Can you taste her or is it my screaming you’re thinking of?

Surrender! I climb into the river and it feels so cool
It feels like silk, gentle. The river is independent from
The sea now. Before I splashed like a freckled whale.
Now I am caught drifting as a superwoman in humanity
I am caught between poverty and death and they consume me
And there is only one route for the reader to follow
Off to the temple, church or mosque, have the wedding
Make arrangements for attending the funeral
My agitation about the past is golden and etched into every word
That comes out of my mouth, my head, my mental faculty,
Not that anybody gives a damn so feed me oysters

Come for me. When will you come for me Saviour?

Is oysters, is it not the food of love, of the wealthy
I am hungry for oysters, kill them and box them up for me
Whenever I think of you, imagine you it is enough
More than enough, how you killed your sushi and red wine in exile
You were strong, working out in a gym daily,
Showing off your gorgeous muscles
Becoming a white collar hero
To all the young girls in the office
Was this your consolation prize?
Your love was a hunt, greed, both a miracle and had
The bad talent of a needle and dignified flowering bone.


Interrupting The Wanderer’s Soul

As they render an expression of intimacy –
Are the visions of stars dead (those playful things) to us?
As they keep themselves apart from daylight.



And when at last it came
To the end of the book
Then the idea came
Like the feast of seasons,
Another hell, and paradise
It came to me that our imagination
Is organic, and a wreck broken off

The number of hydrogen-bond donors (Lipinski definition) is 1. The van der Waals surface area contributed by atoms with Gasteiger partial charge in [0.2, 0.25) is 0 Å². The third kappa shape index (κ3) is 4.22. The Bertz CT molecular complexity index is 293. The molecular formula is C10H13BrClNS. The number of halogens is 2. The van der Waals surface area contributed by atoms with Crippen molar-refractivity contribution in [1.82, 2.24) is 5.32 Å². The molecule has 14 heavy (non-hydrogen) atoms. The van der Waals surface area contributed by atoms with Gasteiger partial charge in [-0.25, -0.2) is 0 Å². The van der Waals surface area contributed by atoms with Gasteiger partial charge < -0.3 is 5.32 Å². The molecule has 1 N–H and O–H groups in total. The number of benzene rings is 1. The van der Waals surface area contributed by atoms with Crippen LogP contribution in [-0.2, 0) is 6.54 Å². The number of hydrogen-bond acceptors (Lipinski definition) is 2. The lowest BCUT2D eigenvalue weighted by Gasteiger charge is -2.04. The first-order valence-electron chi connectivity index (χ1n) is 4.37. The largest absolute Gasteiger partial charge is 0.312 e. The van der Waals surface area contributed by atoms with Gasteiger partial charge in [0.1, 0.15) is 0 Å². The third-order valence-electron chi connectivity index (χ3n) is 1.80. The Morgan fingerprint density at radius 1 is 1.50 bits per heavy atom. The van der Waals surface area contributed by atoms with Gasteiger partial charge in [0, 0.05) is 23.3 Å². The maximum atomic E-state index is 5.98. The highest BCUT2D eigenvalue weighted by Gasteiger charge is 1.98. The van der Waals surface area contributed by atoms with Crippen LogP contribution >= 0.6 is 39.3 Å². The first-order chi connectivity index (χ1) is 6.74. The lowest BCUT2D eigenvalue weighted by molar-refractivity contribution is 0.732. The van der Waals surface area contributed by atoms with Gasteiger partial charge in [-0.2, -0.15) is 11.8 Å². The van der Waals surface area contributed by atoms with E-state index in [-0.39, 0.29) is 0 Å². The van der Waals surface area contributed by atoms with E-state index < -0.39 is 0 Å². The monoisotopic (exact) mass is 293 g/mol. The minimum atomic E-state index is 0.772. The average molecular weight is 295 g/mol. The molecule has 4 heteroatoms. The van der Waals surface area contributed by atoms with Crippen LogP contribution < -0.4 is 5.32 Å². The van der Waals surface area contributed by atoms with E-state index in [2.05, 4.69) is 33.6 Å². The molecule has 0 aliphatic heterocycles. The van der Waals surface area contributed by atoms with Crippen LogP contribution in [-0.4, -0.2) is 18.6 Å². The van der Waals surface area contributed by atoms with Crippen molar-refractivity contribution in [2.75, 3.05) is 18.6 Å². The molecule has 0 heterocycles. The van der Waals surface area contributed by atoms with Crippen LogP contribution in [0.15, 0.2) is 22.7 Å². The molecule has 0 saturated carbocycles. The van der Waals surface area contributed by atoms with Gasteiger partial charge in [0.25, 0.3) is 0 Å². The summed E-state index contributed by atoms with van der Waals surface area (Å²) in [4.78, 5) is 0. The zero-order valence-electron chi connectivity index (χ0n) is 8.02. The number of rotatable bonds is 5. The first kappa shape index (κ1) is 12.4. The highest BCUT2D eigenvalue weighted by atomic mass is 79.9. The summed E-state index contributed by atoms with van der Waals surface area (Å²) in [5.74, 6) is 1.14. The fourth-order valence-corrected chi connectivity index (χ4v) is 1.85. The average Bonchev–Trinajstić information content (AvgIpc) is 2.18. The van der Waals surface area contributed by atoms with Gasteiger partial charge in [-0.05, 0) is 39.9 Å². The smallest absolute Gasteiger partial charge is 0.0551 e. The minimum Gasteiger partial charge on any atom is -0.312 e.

Our spiritual homes –
And so we continue to imagine,
Inspire, interpret the earth’s unconscious.
War is barbaric like the onset of dementia.

It is something humanity
Fails to understand completely
Little Boy, Fat Man, the bombing of Pearl Harbour
Japanese girls are zoo-pretty
Japan is majestic, ancient-country,
All its interiors have secrets
Yet the sky still speaks of blue,
Finding the poem, the haiku.
Welcome to Sarajevo, snipers, mass graves,
Denial, denial, denial and how touching
Tears, grief, plucking the funerals are

When seen from afar from another country
When seeing the faces of children
Obeying their mothers it reminds me of how
I did not obey my own as a child
Forget this war, forget this place of weeping
Earth can be beautiful in all its feast, its gold
Waiting simply upon African poets to describe it
Instead I speak about Japan and Sarajevo
I have not spoken much about African poets
They who live not in this world of human nature
But rather a cage of their own making and design

They walk on dirt roads African poets
With their shamanic wisdom and their sails
Inspire glowing skill. All of their words are familiar to me.
Their words are as old as the dinosaurs and stars.
The Milky Way and constellations.
A telescope, fóssils, totem poles, tribes,
Trees, Darwinism, the touch of the hands
Of my paternal grandmother, antiques,
The coelacanth, the dishes that are waiting
For me in the sink, the footprint of childhood
On the beach sucking a waterfall of sea.


The Birthday Present For Mummy

I have not yet begun to write about love,
About passion, unfinished things every one
You see I have not returned from
The wilderness yet. The patterns of history